Bisquick 7Up Biscuits

2 c. Bisquick
1/2 c. Sour cream
1/2 c. 7 Up
1/4 c. Butter, melted

Preheat oven to 450 degrees.  I also preheated my cast iron skillet but the recipe doesn't use one of these.  Stir sour cream into Bisquick then add 7 Up and stir until well mixed.  The batter will be very soft.  The recipe says to flour your board with more Bisquick and pat out the dough then cut out biscuits but I didn't do that either.  I took my hot skillet out of the oven and melted my butter in it.  Then I used a large ice cream scoop and dropped the dough onto the butter.  Bake for 12-15 minutes until golden brown.  This made 8 biscuits.


Monday, April 29, 2013

Pork roast made easy!

Pressure cooker pork roast

2 1/2 to 3 lb pork loin roast
1 pkt ranch dressing mix
1 pkt Italian dressing mix
1 pkt mushroom gravy mix

Pat pork roast dry & season w/salt & pepper, garlic & onion powder & brown in oil in your pressure cooker.  Mix dry mix packets with 1 1/2 cups water and our over pork loin.  Cover and cook at high pressure for 45 minutes or until internal temperature reaches 170 degrees.

Serve with garlic & parsley mashed potatoes & your favorite veggie!



Monday, April 15, 2013

Crocheted onion/potato keeper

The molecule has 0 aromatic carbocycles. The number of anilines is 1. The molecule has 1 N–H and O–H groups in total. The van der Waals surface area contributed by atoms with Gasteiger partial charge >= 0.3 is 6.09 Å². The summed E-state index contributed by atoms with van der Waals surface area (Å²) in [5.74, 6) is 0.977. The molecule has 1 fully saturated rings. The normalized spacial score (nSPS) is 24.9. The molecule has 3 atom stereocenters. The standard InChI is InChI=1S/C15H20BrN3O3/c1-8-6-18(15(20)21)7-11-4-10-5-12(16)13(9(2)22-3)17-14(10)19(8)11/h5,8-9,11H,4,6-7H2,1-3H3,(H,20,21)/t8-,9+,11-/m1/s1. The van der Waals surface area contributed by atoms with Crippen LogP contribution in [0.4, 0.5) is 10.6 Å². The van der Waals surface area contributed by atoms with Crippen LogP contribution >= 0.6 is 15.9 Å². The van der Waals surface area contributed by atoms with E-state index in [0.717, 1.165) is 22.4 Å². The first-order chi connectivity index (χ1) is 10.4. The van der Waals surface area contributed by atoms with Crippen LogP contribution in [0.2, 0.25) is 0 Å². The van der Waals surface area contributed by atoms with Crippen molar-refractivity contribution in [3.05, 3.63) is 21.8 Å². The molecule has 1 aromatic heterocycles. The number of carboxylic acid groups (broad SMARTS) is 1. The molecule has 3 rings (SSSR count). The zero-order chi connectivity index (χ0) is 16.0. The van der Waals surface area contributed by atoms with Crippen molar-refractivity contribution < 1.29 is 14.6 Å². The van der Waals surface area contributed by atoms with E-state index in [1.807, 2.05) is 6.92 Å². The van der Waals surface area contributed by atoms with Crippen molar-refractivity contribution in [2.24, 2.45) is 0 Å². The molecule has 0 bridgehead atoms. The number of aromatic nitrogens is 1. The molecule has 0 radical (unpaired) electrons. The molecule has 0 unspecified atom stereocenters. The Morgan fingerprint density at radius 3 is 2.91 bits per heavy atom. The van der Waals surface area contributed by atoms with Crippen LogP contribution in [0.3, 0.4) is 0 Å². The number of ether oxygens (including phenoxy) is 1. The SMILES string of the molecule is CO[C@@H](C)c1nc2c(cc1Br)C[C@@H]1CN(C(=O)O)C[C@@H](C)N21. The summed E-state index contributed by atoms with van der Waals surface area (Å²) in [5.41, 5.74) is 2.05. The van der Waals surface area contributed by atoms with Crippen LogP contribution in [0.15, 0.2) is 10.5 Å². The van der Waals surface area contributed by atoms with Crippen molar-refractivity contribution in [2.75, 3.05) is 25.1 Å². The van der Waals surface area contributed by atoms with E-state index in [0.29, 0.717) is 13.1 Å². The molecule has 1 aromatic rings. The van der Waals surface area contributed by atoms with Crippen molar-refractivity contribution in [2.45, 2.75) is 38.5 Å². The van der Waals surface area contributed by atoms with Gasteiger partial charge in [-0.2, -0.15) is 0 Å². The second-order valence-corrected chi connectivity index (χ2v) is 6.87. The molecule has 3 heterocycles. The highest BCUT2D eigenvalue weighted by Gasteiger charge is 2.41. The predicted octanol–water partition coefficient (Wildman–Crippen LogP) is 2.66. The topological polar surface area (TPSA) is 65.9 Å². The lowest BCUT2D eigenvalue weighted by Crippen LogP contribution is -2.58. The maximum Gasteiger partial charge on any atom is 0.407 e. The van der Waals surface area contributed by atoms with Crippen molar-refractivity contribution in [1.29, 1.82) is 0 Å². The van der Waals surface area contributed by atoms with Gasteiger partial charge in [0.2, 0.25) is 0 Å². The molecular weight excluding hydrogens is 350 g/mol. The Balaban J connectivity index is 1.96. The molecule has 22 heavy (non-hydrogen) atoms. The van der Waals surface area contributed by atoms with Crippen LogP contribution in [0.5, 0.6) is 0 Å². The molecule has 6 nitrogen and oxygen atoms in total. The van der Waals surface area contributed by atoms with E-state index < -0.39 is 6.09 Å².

I love storing my onions in panty hose with a knot between each onion.  When I need one, I'd just snip off the bottom onion.  The panty hose allows air to circulate around the onions, which keeps them fresh longer.  What does one do when they have a few onions and no panty hose?  If you're me, you crochet a solution!  It works for potatoes as well.

Start with a circle of 12 dcs and increase 12 sts in each round of the next 3 rounds for 48 sts total.  To make the mesh portion start with a ch5 (counts as 1 dc + ch2), sk2 sts then dc in next st.  Continue to *ch2, sk 2, dc* around then join in the 3rd st of the ch5. Work to desired height.  I worked 25 rounds then worked sc all the way around the top, ch6, sk 2 mesh squares & join with sl st then turned and worked 10 sc to reinforce the loop.


Wednesday, April 10, 2013

Maple chocolate chip scones. Yum!

This morning, I was watching an episode of a Bobby Flay show in which he makes pumpkin/cranberry/candied ginger scones with maple butter.  It made me really want to eat a scone!  My son, Anthony, is home for spring break and his favorite scones are maple, so maple it is!